The Challenge Ahead As Nigeria Makes Progress on 5G

The Challenge Ahead As Nigeria Makes Progress on 5G

On the 25th of November 2019, Nigeria beat other West African countries to trial 5G. Spearheaded by MTN, the telecom giant basked on the technical platform provided by the regulator, Nigerian Communication Commission (NCC), to put the possibility of fifth generation network in Nigeria to the test; and it worked out fine.

The world has been pushing for a faster internet speed, an alternative to 3G and 4G, and China and the U.S have been in the forefront of the quest. With this trial, Nigeria has shown its readiness to take advantage of modern technologies to promote efficient communication and faster internet services.

The benefits of 5G have been measured and its weight is expected to have a positive impact on businesses, healthcare and general services enabled by the internet. The 20 Gigabyte per second speed is a life-saving alternative to the crawling speed of 3G that is mainly available in Africa, and has been immobilizing innovative ambitions.

The impact is also expected to spur efficiency in the manufacturing and agricultural sector, creating smarter and faster ways of doing things. It is also a fundamental platform for the Internet of Things (IoT)- a collection of devices collecting, connecting, transmitting and sharing data via the internet.

However, Nigeria’s 5G ambition has not come without its challenges bordering on the availability of the spectrums and licensing needed to foster the establishment. Though in November 2018, the Executive Vice Chairman (EVC) of NCC, Umar Garba Danbatta, said that the regulator has made adequate provision for the infrastructure needed by operators to execute 5G related tasks. He told BusinessDay:

“We have taken steps to preserve the 26GHz, 38GHz and 42GHz spectrum bands for 5G. There will be a number of slots in all these bands and the commission has also made provision for subsidy payment for infrastructure companies who wish to deploy 5G. Public private partnership, infrastructure and the right regulatory standards are also necessary to facilitate deployment of 5G services across the country.”

Danbatta also stated in Abuja recently, during the trial of 5G that NCC will involve many stakeholders by consulting widely so as to ensure that the measures taken cover the security aspect of the framework.

“We are not oblivious of the global concerns around 5G network security vulnerability, and we will be working with our Parent ministry and security agencies to develop measures to ensure a high level of cyber security of 5G networks,” he said.

The Commission has been praised for its efforts in providing the needed infrastructure and support for operators who are willing to go 5G. The president, Association of Telecommunications Companies of Nigeria (ATCON), Olusola Teniola, said:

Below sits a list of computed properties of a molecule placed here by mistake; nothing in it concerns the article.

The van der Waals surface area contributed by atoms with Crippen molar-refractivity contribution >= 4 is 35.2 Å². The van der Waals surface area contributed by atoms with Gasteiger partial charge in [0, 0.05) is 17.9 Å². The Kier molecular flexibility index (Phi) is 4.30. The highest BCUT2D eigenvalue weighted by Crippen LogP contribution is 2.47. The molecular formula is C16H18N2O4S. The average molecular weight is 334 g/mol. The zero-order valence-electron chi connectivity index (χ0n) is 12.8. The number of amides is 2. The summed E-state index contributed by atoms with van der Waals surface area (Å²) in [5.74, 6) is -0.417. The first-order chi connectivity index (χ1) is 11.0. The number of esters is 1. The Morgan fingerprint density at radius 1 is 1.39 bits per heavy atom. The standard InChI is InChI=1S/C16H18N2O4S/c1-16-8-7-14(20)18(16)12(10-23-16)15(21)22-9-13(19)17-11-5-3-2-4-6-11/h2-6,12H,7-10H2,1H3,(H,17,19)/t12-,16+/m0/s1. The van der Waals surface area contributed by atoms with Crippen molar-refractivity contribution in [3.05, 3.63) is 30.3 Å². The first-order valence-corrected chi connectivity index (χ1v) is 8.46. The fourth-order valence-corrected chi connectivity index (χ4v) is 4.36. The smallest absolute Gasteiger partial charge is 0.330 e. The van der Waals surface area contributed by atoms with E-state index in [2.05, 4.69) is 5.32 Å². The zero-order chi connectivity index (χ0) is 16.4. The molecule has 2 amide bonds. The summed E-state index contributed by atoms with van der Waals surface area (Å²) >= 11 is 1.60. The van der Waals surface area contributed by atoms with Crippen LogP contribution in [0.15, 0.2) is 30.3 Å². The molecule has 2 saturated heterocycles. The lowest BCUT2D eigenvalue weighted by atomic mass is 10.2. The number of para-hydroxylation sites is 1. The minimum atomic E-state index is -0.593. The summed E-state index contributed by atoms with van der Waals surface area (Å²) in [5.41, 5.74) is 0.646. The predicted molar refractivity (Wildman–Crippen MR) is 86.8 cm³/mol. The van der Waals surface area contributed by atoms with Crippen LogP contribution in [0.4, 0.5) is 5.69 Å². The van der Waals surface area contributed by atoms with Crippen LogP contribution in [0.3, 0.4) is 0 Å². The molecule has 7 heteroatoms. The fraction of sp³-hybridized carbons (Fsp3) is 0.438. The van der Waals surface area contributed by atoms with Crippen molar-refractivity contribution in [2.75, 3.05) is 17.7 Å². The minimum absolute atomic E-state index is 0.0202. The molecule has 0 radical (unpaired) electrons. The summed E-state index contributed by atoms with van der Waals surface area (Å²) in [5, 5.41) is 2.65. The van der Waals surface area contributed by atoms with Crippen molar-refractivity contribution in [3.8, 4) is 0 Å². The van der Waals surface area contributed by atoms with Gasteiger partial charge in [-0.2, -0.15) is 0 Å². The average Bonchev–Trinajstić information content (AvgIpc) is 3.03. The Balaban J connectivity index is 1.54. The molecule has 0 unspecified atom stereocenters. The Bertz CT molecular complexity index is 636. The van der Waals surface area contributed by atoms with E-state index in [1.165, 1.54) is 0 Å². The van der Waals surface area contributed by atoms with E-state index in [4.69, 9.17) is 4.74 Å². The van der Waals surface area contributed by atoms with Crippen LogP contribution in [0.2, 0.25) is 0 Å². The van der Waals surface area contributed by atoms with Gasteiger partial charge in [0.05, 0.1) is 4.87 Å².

“In the case of MTN, the NCC allowed the operator to use 100MHz of spectrum to enable them to demonstrate the capability of 5G. The commission has vowed to support other 5G trial with Airtel, Globacom, 9mobile and other service providers when they apply. This demonstrates the readiness and dedication of the regulator to ensure that as many Nigerians that want to experience very high speed internet and innovative technology are able to do so.”

But there are other concerns, while the Commission has been lauded for the steps it took so far to implement the 5G network, transitioning from 2G to 3G to 4G and 5G, analysts are concerned that the provision may not be enough. There is a need to create enabling environment to accommodate foreign investors who would want to establish 5G networks in Nigeria in the coming few years.

“There are other factors that need to be taken on board to be able to commercialize 5G technology. We need to ensure that government is able to support the roll out of significant fibre across the country. We also need the support of government to ensure that the number of base stations deployed is at least doubled within the next two to four years. Currently, we have 39,000 base stations. We need 80,000 as minimum,” Teniola added.

Another concern has been the availability of 5G devices. GSA reported 15 new 5G devices addition in the last month, making it 48 in total. But that excludes regional variants and prototypes not expected to be commercialized. For Nigeria, the availability of these devices is going to take longer due to regional factors and product priority.

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